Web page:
Fermentation is a natural process by which yeast consume sugar and convert it to ethanol.  A successful fermentation is one in which the winemaker ensures that the conditions are met to enable a population of yeast to live and thrive until the winemaker wishes – generally until all the sugars have been depleted. All this needs to be done while minimizing the production of volatile acidity and sulfur off-aromas, and maximizing the desirable aromas and flavors produced during fermentation. It sounds easy enough, but for anybody who’s been around the industry can attest, stuck and sluggish fermentations happen more often than you might wish.  So, I present, the key points to a successful fermentation in four parts: yeast hydration and addition, the first quarter of fermentation, mid-fermentation, the last quarter of fermentation.

Yeast Population Kinetics

There are four main stages that a population of yeast will go through in a typical wine fermentation as illustrated in figure 1 below.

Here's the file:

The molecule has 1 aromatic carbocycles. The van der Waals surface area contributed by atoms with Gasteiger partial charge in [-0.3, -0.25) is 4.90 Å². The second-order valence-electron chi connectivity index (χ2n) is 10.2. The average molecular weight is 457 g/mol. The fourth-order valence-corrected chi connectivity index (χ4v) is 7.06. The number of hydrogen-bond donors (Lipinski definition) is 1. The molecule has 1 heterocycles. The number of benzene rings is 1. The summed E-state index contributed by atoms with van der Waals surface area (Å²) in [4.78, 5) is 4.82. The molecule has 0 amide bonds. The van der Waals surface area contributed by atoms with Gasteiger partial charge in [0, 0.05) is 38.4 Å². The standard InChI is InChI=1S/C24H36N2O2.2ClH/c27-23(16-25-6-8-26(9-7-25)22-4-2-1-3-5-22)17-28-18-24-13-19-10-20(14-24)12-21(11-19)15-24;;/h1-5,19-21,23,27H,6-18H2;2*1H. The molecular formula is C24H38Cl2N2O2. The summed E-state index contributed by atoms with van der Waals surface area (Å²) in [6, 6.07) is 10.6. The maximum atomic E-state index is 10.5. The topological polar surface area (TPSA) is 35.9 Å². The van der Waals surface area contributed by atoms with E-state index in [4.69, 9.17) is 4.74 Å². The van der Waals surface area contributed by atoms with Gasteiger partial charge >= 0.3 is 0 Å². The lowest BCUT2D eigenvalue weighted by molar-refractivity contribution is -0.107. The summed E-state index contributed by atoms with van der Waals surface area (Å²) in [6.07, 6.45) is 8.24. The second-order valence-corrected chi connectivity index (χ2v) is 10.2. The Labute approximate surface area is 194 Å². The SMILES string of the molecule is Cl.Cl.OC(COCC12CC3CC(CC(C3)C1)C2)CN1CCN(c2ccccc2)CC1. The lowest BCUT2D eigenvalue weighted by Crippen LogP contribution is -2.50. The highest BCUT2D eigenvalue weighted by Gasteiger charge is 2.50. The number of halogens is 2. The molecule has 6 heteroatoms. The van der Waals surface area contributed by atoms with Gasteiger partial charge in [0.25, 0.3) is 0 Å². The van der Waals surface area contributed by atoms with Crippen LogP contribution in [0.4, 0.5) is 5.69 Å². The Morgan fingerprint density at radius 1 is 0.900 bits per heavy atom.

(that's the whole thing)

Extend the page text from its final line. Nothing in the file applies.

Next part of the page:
1)     Lag phase – this is a very short period of time in which the yeast become acclimated to the juice or must. The duration of the lag phase is less than a few hours, until the yeast realize that they are in a sugar and nutrient-rich environment and they begin to multiply by budding (yeast division).

2)     Exponential growth phase – yeast multiply rapidly. The yeast population can double every 4 hours until a maximum population density is achieved. There is an increased demand for oxygen as yeast cells replicate.

3)     Stationary phase – The yeast population has reached a critical mass. This is the longest phase of fermentation in which the yeast are actively converting sugar to alcohol through anaerobic fermentation. At this point oxygen isn’t necessary for yeast survival, but a winemaker may choose to aerate a wine for other reasons (reduction aromas, color stability, etc.)

4)     Yeast Death – Over time, the yeast will slowly deplete the nutrients available in the juice (sugar), and will also be producing waste products that are toxic (ethanol). Dead yeast cells will break apart (lyse) as they fall to the bottom of the tank and release more toxins that will kill surviving yeast. Thus, the decline of the yeast population is a rapid, exponential decline.

By understanding the important steps that  winemaker needs to take during each of these phases of fermentation, one can be assured that the risk of a stuck or sluggish fermentation is minimized. The first part begins with hydrating active dry yeast, and adding the yeast to juice or must …